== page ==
Sunday, October 26, 2014
Loading...





GOSHEN New mowers needed to cut grass in the county

The Elkhart County Highway Department has requested for funds to use for road maintenance and the replacement of two roadside mowers.
Posted on July 1, 2013 at 1:00 a.m. | Updated on July 1, 2013 at 5:36 p.m.

GOSHEN — The Elkhart County Highway Department’s roadside mowers are spending more time in the shop for repairs than cutting grass, according to highway manager Jeff Taylor.

The highway department asked for a pair of additional appropriations Monday, July 1, totaling $289,231 to use for road maintenance and the replacement of two mowers.

The county commissioners recommended approval of the highway department’s request for $150,000 from the Motor Vehicle Highway fund for to replace a couple of mowers. Taylor told the commissioners that the highway department has four mowers. The two that will be replaced are 13 and 15 years old and have been used for more than 12,000 hours to cut grass in the county.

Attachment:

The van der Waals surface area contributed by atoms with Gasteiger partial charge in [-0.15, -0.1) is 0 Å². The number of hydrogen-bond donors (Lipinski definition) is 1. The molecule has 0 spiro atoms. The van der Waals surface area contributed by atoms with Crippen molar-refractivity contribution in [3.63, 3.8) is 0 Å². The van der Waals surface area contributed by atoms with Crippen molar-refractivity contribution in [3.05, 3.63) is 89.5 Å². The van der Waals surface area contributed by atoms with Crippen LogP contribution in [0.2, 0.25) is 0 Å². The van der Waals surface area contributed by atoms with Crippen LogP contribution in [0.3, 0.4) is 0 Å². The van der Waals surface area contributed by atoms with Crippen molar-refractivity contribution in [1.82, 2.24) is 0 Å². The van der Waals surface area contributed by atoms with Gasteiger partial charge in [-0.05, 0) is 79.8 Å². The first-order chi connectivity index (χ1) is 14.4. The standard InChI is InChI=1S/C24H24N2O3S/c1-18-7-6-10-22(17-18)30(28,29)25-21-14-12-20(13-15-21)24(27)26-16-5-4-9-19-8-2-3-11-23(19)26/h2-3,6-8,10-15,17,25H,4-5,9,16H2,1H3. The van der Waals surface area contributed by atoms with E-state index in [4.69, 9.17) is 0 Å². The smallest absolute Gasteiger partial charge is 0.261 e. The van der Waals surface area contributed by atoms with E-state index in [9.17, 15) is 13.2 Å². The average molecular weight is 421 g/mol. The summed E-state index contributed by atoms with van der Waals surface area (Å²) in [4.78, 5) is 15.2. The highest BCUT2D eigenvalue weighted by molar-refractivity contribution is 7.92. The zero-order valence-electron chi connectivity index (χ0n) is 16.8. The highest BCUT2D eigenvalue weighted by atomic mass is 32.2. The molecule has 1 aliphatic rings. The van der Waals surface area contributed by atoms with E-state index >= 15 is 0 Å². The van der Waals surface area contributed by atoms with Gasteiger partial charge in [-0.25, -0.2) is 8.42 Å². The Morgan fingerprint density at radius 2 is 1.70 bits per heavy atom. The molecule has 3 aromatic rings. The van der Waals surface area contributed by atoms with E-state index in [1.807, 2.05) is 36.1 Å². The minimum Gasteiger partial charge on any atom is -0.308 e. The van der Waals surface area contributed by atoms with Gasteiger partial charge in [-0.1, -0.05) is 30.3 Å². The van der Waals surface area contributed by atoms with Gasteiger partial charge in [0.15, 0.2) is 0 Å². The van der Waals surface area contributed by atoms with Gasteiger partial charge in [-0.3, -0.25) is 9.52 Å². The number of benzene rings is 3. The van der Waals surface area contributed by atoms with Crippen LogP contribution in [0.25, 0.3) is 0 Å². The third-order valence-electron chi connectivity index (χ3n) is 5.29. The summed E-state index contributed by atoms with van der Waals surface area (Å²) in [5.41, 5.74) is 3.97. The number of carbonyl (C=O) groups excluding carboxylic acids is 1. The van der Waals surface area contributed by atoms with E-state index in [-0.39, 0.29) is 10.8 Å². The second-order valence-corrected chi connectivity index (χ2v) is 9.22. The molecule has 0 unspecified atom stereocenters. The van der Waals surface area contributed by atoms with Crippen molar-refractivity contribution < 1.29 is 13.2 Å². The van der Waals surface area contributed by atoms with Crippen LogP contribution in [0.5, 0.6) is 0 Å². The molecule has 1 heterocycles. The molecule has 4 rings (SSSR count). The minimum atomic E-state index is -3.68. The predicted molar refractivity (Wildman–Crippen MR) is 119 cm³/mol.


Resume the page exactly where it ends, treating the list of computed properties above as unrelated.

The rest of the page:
The commissioners also approved using $139,231 collected from buggy plate fees in the Motor Vehicle Highway fund for roadwork. Taylor said the money would be used for chip and seal maintenance as well as fixing roads damaged by horses, particularly in the Middlebury area.


Recommended for You


Loading...
Loading...
Loading...
 FILE - In this Oct. 8, 2014, file photo Bellevue Hospital nurse Belkys Fortune, left, and Teressa Celia, Associate Director of Infection Prevention and Control, wear protective suits in an isolation room in the Emergency section of the hospital during a demonstration of procedures for possible Ebola patients in New York. New York health officials are known for holdings drills on handling emergencies, and Ebola is no exception. Bellevue, the country's oldest public hospital, had been preparing for an Ebola patient in earnest since August. Ebola came to New York via Dr. Craig Spencer, who had been treating patients in Guinea. Spencer alerted his aid agency that he had developed a fever, and was transported to Bellevue by specially trained emergency workers cloaked in protective gear. (AP Photo/Richard Drew, File)

Posted 1 hour ago

Posted 1 hour ago
Back to top ^